Healthy lifestyle habits and mortality in overweight and obese individuals

J Am Board Fam Med. Jan-Feb 2012;25(1):9-15. doi: 10.3122/jabfm.2012.01.110164.

Abstract

Background: Though the benefits of healthy lifestyle choices are well-established among the general population, less is known about how developing and adhering to healthy lifestyle habits benefits obese versus normal weight or overweight individuals. The purpose of this study was to determine the association between healthy lifestyle habits (eating 5 or more fruits and vegetables daily, exercising regularly, consuming alcohol in moderation, and not smoking) and mortality in a large, population-based sample stratified by body mass index (BMI).

Methods: We examined the association between healthy lifestyle habits and mortality in a sample of 11,761 men and women from the National Health and Nutrition Examination Survey III; subjects were ages 21 and older and fell at various points along the BMI scale, from normal weight to obese. Subjects were enrolled between October 1988 and October 1994 and were followed for an average of 170 months.

Results: After multivariable adjustment for age, sex, race, education, and marital status, the hazard ratios (95% CIs) for all-cause mortality for individuals who adhered to 0, 1, 2, or 3 healthy habits were 3.27 (2.36-4.54), 2.59 (2.06-3.25), 1.74 (1.51-2.02), and 1.29 (1.09-1.53), respectively, relative to individuals who adhered to all 4 healthy habits. When stratified into normal weight, overweight, and obese groups, all groups benefited from the adoption of healthy habits, with the greatest benefit seen within the obese group.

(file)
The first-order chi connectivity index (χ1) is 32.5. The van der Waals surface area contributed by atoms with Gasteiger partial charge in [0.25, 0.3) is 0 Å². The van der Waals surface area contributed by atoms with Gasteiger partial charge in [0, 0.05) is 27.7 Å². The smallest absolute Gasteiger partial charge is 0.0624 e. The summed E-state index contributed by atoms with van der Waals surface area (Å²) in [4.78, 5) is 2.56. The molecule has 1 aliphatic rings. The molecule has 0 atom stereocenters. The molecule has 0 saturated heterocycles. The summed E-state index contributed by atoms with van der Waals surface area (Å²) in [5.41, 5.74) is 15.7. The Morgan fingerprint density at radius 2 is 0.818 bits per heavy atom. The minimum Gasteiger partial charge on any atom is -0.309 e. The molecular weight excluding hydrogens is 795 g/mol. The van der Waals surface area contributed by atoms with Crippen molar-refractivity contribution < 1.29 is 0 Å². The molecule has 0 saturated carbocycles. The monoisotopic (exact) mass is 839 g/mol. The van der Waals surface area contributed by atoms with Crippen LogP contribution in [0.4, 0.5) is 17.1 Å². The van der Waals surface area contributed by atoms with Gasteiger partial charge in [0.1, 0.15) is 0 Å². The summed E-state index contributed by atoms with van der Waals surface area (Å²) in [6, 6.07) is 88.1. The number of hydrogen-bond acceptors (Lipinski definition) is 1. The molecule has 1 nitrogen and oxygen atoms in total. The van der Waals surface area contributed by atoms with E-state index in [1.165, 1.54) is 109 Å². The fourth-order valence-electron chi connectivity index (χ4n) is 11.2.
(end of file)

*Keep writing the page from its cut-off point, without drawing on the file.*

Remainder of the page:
Conclusions: Healthy lifestyle habits are associated with a significant decrease in mortality regardless of baseline body mass index.

Publication types

  • Research Support, U.S. Gov't, P.H.S.

MeSH terms

  • Adult
  • Aged
  • Body Mass Index
  • Female
  • Health Surveys
  • Humans
  • Life Style*
  • Male
  • Middle Aged
  • Mortality / trends
  • Obesity / mortality*
  • Overweight / mortality*
  • Proportional Hazards Models
  • Risk Reduction Behavior*
  • United States / epidemiology
  • Young Adult